- The disease is caused by Clavibacter michiganensis subsp. sepedonicus.
- This is a quarantine disease.
- Tuber symptoms
- a soft cheese-like rotting of the vascular ring, particularly at the stem end
- a cheese-like ooze from the vascular ring if a cut tuber is squeezed
- the bacterial ooze is odourless and unlike brown rot does not stream from infected tissues when held in water
- in severe cased the tuber skin may crack
- Foliar symptoms
- these may be seen late in the season as yellowing and wilting of leaves and stems, particularly if soil is dry and air temperatures are high
- cool, moist conditions are likely to prevent expression of foliar symptoms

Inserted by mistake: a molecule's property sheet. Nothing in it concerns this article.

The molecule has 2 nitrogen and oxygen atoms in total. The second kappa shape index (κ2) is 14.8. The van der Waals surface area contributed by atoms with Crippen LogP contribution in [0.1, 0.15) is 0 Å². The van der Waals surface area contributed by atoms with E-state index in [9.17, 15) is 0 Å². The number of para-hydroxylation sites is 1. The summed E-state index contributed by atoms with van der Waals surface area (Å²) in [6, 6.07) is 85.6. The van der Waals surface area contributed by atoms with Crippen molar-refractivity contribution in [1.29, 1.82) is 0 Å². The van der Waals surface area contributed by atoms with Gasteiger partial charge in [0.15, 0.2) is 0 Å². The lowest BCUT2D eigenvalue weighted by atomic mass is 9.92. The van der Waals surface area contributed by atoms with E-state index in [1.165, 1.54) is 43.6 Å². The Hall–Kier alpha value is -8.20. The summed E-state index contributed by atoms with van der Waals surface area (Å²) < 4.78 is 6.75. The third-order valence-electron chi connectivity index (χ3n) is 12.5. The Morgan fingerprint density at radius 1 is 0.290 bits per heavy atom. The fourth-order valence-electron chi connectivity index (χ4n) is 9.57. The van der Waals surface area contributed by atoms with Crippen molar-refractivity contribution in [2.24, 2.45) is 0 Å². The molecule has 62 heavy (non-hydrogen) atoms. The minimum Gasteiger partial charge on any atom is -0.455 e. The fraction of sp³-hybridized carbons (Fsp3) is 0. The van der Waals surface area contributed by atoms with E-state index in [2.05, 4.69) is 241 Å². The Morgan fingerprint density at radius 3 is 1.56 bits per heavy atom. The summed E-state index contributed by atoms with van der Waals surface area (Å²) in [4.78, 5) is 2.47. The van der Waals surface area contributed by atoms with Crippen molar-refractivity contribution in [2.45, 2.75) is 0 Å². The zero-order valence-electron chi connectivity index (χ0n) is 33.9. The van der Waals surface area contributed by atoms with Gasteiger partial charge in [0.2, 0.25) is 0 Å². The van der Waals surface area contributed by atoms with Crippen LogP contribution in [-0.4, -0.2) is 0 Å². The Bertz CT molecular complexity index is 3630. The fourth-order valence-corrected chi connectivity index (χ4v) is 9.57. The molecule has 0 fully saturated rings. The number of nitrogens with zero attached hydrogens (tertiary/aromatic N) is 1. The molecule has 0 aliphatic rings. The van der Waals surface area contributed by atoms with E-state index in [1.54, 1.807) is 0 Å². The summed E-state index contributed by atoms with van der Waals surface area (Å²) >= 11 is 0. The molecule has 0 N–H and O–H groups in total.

- Progeny tubers become infected via stolons of the parent plant and tubers can also become infected through wounds at harvest.
- The bacterium can survive in volunteer potatoes and on boxes, machinery, etc which have been in contact with the bacterial ooze.
- The disease is favoured by cool climates and could survive in soil in association with volunteer potatoes.
- The only control is through use of disease-free seed.
- Seed tubers from UK certified Safe Havens are grown from brown rot free sources and to a very high standard of hygiene.
- The bacterium is a quarantine organism and an EU Directive requires member states to perform annual surveys for the disease.
- However, sampling may not be adequate to identify all seed lots at risk of carrying the disease.
Bacterial ring rot notes
Ring rot 2004 (Symptoms; biology; control)